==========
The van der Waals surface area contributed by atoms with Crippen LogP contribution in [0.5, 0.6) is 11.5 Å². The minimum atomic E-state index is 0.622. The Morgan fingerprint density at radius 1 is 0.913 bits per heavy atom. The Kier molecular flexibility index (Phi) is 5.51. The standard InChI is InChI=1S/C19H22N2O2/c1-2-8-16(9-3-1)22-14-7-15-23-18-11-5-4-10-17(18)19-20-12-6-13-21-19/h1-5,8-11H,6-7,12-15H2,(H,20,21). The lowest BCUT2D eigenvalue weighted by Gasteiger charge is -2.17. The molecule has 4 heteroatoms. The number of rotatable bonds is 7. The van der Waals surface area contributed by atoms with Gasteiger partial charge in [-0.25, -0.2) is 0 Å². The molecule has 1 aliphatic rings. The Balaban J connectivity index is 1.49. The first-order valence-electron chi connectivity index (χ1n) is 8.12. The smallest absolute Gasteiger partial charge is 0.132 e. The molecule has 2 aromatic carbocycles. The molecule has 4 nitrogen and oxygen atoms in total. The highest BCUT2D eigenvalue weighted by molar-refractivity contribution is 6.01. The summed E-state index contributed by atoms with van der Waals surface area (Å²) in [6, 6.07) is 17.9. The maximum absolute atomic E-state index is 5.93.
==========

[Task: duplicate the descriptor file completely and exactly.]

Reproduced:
The van der Waals surface area contributed by atoms with Crippen LogP contribution in [0.5, 0.6) is 11.5 Å². The minimum atomic E-state index is 0.622. The Morgan fingerprint density at radius 1 is 0.913 bits per heavy atom. The Kier molecular flexibility index (Phi) is 5.51. The standard InChI is InChI=1S/C19H22N2O2/c1-2-8-16(9-3-1)22-14-7-15-23-18-11-5-4-10-17(18)19-20-12-6-13-21-19/h1-5,8-11H,6-7,12-15H2,(H,20,21). The lowest BCUT2D eigenvalue weighted by Gasteiger charge is -2.17. The molecule has 4 heteroatoms. The number of rotatable bonds is 7. The van der Waals surface area contributed by atoms with Gasteiger partial charge in [-0.25, -0.2) is 0 Å². The molecule has 1 aliphatic rings. The Balaban J connectivity index is 1.49. The first-order valence-electron chi connectivity index (χ1n) is 8.12. The smallest absolute Gasteiger partial charge is 0.132 e. The molecule has 2 aromatic carbocycles. The molecule has 4 nitrogen and oxygen atoms in total. The highest BCUT2D eigenvalue weighted by molar-refractivity contribution is 6.01. The summed E-state index contributed by atoms with van der Waals surface area (Å²) in [6, 6.07) is 17.9. The maximum absolute atomic E-state index is 5.93.